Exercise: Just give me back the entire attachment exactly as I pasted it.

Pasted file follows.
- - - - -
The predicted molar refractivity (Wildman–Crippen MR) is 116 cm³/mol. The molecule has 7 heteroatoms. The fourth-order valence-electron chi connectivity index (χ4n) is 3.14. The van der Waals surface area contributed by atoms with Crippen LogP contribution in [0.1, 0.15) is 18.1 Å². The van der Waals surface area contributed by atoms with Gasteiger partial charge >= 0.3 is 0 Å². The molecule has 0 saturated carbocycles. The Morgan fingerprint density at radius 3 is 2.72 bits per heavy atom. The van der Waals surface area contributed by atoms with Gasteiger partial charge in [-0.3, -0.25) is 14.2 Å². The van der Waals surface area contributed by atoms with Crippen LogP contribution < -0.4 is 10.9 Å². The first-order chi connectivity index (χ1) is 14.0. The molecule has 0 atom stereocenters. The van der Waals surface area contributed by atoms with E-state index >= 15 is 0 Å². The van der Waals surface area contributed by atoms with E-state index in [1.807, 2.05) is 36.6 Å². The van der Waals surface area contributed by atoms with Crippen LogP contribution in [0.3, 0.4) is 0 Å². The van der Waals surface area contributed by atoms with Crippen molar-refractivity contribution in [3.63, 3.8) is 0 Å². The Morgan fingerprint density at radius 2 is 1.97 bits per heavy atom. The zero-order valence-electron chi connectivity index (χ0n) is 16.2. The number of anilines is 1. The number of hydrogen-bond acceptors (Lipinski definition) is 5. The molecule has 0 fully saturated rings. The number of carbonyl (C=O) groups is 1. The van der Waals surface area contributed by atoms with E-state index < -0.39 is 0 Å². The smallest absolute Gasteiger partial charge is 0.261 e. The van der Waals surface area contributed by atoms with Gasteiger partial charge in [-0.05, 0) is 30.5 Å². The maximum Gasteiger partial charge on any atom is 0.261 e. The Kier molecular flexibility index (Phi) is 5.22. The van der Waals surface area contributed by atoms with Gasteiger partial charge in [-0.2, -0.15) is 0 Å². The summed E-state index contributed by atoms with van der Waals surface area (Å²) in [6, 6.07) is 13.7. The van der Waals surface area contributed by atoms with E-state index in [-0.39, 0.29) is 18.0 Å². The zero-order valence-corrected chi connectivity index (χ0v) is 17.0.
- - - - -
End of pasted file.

The predicted molar refractivity (Wildman–Crippen MR) is 116 cm³/mol. The molecule has 7 heteroatoms. The fourth-order valence-electron chi connectivity index (χ4n) is 3.14. The van der Waals surface area contributed by atoms with Crippen LogP contribution in [0.1, 0.15) is 18.1 Å². The van der Waals surface area contributed by atoms with Gasteiger partial charge >= 0.3 is 0 Å². The molecule has 0 saturated carbocycles. The Morgan fingerprint density at radius 3 is 2.72 bits per heavy atom. The van der Waals surface area contributed by atoms with Gasteiger partial charge in [-0.3, -0.25) is 14.2 Å². The van der Waals surface area contributed by atoms with Crippen LogP contribution < -0.4 is 10.9 Å². The first-order chi connectivity index (χ1) is 14.0. The molecule has 0 atom stereocenters. The van der Waals surface area contributed by atoms with E-state index >= 15 is 0 Å². The van der Waals surface area contributed by atoms with E-state index in [1.807, 2.05) is 36.6 Å². The van der Waals surface area contributed by atoms with Crippen LogP contribution in [0.3, 0.4) is 0 Å². The van der Waals surface area contributed by atoms with Crippen molar-refractivity contribution in [3.63, 3.8) is 0 Å². The Morgan fingerprint density at radius 2 is 1.97 bits per heavy atom. The zero-order valence-electron chi connectivity index (χ0n) is 16.2. The number of anilines is 1. The number of hydrogen-bond acceptors (Lipinski definition) is 5. The molecule has 0 fully saturated rings. The number of carbonyl (C=O) groups is 1. The van der Waals surface area contributed by atoms with E-state index < -0.39 is 0 Å². The smallest absolute Gasteiger partial charge is 0.261 e. The van der Waals surface area contributed by atoms with Gasteiger partial charge in [-0.05, 0) is 30.5 Å². The maximum Gasteiger partial charge on any atom is 0.261 e. The Kier molecular flexibility index (Phi) is 5.22. The van der Waals surface area contributed by atoms with Gasteiger partial charge in [-0.2, -0.15) is 0 Å². The summed E-state index contributed by atoms with van der Waals surface area (Å²) in [6, 6.07) is 13.7. The van der Waals surface area contributed by atoms with E-state index in [-0.39, 0.29) is 18.0 Å². The zero-order valence-corrected chi connectivity index (χ0v) is 17.0.